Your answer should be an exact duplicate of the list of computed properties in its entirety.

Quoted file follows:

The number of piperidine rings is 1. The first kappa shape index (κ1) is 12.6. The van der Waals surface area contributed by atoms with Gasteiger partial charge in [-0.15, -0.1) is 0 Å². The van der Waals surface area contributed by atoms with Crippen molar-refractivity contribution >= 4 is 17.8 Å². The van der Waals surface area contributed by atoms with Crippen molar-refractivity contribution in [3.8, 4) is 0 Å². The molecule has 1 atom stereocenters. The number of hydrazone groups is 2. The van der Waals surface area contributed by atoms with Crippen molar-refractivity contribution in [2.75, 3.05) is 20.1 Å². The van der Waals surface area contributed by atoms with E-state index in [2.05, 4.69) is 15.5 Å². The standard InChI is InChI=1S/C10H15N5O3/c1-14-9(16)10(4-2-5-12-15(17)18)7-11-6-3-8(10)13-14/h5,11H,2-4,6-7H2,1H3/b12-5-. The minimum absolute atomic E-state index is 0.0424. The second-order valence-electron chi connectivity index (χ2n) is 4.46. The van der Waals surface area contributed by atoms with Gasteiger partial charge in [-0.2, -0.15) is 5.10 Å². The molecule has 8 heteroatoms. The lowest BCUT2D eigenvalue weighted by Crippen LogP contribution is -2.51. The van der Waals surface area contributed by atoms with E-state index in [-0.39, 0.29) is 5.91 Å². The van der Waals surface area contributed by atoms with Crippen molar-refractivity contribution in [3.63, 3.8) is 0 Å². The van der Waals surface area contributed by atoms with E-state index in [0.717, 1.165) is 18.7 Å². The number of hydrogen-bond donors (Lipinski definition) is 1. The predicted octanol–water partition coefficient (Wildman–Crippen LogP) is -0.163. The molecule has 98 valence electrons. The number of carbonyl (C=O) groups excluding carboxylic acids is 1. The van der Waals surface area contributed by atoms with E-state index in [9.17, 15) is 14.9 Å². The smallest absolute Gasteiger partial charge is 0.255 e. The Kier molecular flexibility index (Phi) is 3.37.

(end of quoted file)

The number of piperidine rings is 1. The first kappa shape index (κ1) is 12.6. The van der Waals surface area contributed by atoms with Gasteiger partial charge in [-0.15, -0.1) is 0 Å². The van der Waals surface area contributed by atoms with Crippen molar-refractivity contribution >= 4 is 17.8 Å². The van der Waals surface area contributed by atoms with Crippen molar-refractivity contribution in [3.8, 4) is 0 Å². The molecule has 1 atom stereocenters. The number of hydrazone groups is 2. The van der Waals surface area contributed by atoms with Crippen molar-refractivity contribution in [2.75, 3.05) is 20.1 Å². The van der Waals surface area contributed by atoms with E-state index in [2.05, 4.69) is 15.5 Å². The standard InChI is InChI=1S/C10H15N5O3/c1-14-9(16)10(4-2-5-12-15(17)18)7-11-6-3-8(10)13-14/h5,11H,2-4,6-7H2,1H3/b12-5-. The minimum absolute atomic E-state index is 0.0424. The second-order valence-electron chi connectivity index (χ2n) is 4.46. The van der Waals surface area contributed by atoms with Gasteiger partial charge in [-0.2, -0.15) is 5.10 Å². The molecule has 8 heteroatoms. The lowest BCUT2D eigenvalue weighted by Crippen LogP contribution is -2.51. The van der Waals surface area contributed by atoms with E-state index in [-0.39, 0.29) is 5.91 Å². The van der Waals surface area contributed by atoms with Crippen molar-refractivity contribution in [3.63, 3.8) is 0 Å². The van der Waals surface area contributed by atoms with E-state index in [0.717, 1.165) is 18.7 Å². The number of hydrogen-bond donors (Lipinski definition) is 1. The predicted octanol–water partition coefficient (Wildman–Crippen LogP) is -0.163. The molecule has 98 valence electrons. The number of carbonyl (C=O) groups excluding carboxylic acids is 1. The van der Waals surface area contributed by atoms with E-state index in [9.17, 15) is 14.9 Å². The smallest absolute Gasteiger partial charge is 0.255 e. The Kier molecular flexibility index (Phi) is 3.37.